If the Supreme Court had required strict adherence to the machine or transformation test, it would have had seismic implications for patents already issued, and certainly would have caused trouble for pending applications relating to biotechnology and nanotechnology.  The trouble arises from the precarious position that biotech and nanotech patents are not theoretically involved with either a machine nor do they transform matter.  Generally speaking, they are processes involved with analysis, diagnosis, treatment or some type of function. Notable examples are those nanoparticles involved in drug delivery. Even though the particles behave differently at the nanoscale level, they essentially are not transformed or part of a machine and would thus fall outside patent protection under the rigid Federal Circuit test. Now, there is a least the possibility for these types of inventions to move forward in the process of patentability.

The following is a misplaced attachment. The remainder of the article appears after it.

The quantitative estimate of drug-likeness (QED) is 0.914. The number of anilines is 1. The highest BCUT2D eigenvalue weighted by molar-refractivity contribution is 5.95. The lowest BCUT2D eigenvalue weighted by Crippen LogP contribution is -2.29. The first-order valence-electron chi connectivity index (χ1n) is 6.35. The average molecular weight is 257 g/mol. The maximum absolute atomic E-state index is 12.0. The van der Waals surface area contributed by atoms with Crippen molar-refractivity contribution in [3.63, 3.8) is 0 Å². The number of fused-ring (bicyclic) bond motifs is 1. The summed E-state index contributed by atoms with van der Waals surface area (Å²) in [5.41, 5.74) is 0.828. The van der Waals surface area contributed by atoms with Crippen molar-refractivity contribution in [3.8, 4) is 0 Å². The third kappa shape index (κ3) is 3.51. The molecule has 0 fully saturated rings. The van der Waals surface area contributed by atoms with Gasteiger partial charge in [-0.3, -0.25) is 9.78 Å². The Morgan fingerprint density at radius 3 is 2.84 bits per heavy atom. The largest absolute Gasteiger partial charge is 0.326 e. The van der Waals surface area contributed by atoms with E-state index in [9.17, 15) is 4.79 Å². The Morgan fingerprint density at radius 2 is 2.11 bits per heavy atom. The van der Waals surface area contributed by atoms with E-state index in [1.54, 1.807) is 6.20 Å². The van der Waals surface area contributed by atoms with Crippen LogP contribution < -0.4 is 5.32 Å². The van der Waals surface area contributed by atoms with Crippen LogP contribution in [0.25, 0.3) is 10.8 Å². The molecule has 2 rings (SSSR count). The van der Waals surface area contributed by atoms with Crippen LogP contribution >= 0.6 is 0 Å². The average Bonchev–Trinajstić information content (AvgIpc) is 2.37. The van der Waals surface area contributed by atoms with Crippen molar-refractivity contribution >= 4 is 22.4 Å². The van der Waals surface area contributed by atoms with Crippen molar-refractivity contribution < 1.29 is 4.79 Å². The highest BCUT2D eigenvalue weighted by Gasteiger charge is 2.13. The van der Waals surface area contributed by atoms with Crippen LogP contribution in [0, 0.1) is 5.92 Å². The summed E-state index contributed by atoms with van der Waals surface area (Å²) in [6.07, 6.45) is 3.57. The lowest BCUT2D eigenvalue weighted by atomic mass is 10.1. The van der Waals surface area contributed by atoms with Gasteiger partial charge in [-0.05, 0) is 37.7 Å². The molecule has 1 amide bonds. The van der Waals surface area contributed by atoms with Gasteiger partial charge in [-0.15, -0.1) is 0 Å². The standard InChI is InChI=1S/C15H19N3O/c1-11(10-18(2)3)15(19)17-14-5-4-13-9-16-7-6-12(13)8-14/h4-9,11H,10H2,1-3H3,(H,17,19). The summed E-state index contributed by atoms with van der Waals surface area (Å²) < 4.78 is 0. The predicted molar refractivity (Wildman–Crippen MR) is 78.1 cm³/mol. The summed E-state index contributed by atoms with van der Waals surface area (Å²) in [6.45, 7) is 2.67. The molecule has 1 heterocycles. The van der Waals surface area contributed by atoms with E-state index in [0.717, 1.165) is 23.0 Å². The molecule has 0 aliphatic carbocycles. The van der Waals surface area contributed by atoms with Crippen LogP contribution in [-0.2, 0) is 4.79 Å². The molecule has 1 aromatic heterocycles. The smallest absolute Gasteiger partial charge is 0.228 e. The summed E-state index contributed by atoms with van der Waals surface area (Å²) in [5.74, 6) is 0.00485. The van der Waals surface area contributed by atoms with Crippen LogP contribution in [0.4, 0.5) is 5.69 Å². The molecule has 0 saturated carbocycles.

Ultimately, the parties in Bilski did not receive the patent on the specific business method that was applied for; however, the patent world at large was able to avoid the strictures of the rigid, bright-line ‘machine or transformation’ test utilized by the Federal Circuit .  In essence, the fields of nanotechnology and biotechnology research and development dodged a catastrophic bullet. In the coming weeks and months I plan to return to this discussion in relation to emerging technology, especially after the PTO, practitioners, judges, and legislators have had time to digest the nuances of this landmark decision.